When I talk to prospective EV buyers on the street, I find that positive responses fall into two broad categories: 1) I like going really fast and boy do EVs rip!, and 2) EVs are so efficient that they enable me to travel with very little burden on my pocketbook or planet, especially if I drive moderately. The latest entry into our EV market will likely appeal most to the second group.

VW has announced that it will soon be shipping their ID.4 all-electric compact SUV to US buyers. Our closest VW dealership is Grand Junction VW (970 255-6677). There are already two SUV class cars in our area: the Tesla X full-size SUV ($80-100K) and the “compact” or “crossover” SUV Tesla Y ($50K and up). The AWD variant of the ID.4 (comparable to the Tesla Y in size and drive wheels) is projected to sell for about $45 K (before tax rebates) when it becomes available in 2021. The rear-wheel drive (RWD) variant of the VW.4 may start to arrive this year (2020). Because VW is new to the BEV market in the US, it is still eligible for a substantial federal tax rebate (up to $7500 as of now); buyers in Colorado are also eligible for a state tax rebate (up to $4000 presently). After rebates, the VW enjoys a substantial price advantage (up to about $15,000) over the Y. The other feature in which they differ is the ability to tow: the RWD ID.4 will tow up to 2100 pounds, the AWD ID.4 will tow up to 2700 pounds. The Y is not set up to tow (see correction in comments). Frankly, I’m a bit skeptical that the RWD ID.4 (201 hp versus the 302 hp of the AWD version) could do justice to our mountain roads towing a 2100 pound trailer, but I also question why a year-round resident of Colorado would be happy with the slightly less expensive RWD version, when the AWD one is right around the corner. The range of the ID.4 is estimated to be 250 miles (I don’t believe the EPA assessment of range has been released); the Y variant currently for sale is EPA-rated at 316 miles, substantially better than the ID.4.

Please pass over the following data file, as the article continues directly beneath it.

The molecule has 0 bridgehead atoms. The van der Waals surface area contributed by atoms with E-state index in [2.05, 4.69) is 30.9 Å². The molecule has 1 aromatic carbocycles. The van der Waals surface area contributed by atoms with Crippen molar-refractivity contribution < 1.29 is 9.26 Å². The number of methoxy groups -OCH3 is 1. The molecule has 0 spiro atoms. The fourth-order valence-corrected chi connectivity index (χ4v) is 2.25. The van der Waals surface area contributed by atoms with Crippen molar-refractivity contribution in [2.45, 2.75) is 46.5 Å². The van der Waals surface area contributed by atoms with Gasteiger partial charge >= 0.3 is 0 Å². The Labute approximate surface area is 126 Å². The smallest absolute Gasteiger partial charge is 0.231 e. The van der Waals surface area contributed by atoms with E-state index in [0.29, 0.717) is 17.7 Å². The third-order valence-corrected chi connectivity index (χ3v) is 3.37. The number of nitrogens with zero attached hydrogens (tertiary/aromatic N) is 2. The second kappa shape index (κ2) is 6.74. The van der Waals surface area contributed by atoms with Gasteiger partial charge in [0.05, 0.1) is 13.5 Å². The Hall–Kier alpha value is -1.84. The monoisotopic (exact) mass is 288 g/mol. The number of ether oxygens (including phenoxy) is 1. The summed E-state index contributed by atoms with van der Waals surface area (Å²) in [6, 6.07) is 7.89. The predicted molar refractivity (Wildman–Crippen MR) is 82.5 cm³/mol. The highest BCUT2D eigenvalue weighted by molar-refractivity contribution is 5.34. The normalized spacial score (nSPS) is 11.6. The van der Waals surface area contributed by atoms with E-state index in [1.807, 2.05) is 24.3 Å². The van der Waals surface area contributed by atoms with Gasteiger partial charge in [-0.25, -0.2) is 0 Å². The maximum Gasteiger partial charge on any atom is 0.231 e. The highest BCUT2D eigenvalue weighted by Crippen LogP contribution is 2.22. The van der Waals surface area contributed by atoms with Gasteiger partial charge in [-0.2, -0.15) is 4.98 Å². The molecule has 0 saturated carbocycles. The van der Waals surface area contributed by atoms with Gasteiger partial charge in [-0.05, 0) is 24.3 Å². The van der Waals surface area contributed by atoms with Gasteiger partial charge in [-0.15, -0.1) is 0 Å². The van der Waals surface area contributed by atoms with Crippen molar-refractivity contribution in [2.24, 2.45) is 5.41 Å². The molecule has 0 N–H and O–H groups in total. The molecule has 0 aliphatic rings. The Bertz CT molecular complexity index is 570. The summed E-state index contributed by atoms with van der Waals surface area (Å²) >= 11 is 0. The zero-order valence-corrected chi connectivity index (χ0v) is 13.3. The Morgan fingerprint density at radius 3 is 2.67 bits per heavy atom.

In other respects, the competing “compact SUVs” are fairly similar. Charging rates, storage capacity, and superb autopilot features are roughly the same. For example the ID.4’s cargo space is claimed to be 64.2 cubic feet (with the back seats down); that of Tesla’s Y is 68 cubic feet. VW does not claim over-the-air software upgrades. The VW comes with 3 years of free charging at Electrify America fast chargers (a rapidly expanding network, mostly along the interstate highways in Colorado); Tesla buyers have (paid) access to the Tesla network. On what basis might one choose? One Durango buyer prefers the VW because it is a “normal car which happens to be electric. Not an electric car that is made such that it doesn’t appear to the general public because of all the compromises.”

The VW has three features that worry me: 1) Across the full width of the dash the ID.4 has a light bar that flashes in various patterns to communicate, especially warnings, to the driver. If a deer runs across the road in front of me, the last thing I would want is for the whole dashboard to start flashing and draw my attention away from the road. 2) The VW is very reliant on touch screens, as opposed to knobs and switches. I have a lot of trouble with touch screens at the best of times, and they are a particular annoyance in the winter when I might be wearing gloves that do not conduct electricity. For example, the VW has a touch screen on the driver’s arm rest to select whether a tap applies to opening the rear windows or the front windows. I don’t want to have to look down at the armrest while I’m driving; I want to feel for the pattern of switches and choose the appropriate one. 3) The rear brakes on the VW are drum brakes, not disks. In our mountains, especially when towing, I would be more comfortable with disk brakes all around. VW says the drums facilitate regenerative braking.

Finally, a few niggling details about charging. VW prominently notes that the ID.4 can charge from 5% to 80% of full charge state in 38 minutes. This is true when using a sufficiently powerful fast charger (125 kW), but buyers should be aware that they might not always have such a capable charger. For example, the new fast chargers planned for downtown Durango (and at 50 mile intervals along US 285 to Denver) are rated at 125 KW if a single car is attached, but only 62.5 kW if two cars are hooked up at the same time. Similarly, at home the promised charging rate (11 kW) requires a 50 Amp circuit, but many homes do not have such a circuit. If the 82 kWh battery in the ID.4 were completely exhausted prior to recharging with a home 11 kW charger, it would take about 8 hours for a full charge, but if your home supported only a 30 Amp circuit, the maximum charging rate would likely be about 5.8 kW, requiring 15-16 hours for a full charge. At the present time, when charging rates are not standardized or well understood, it is prudent to do some wiring “homework” prior to taking the manufacturers’ claims of charging rates at face value.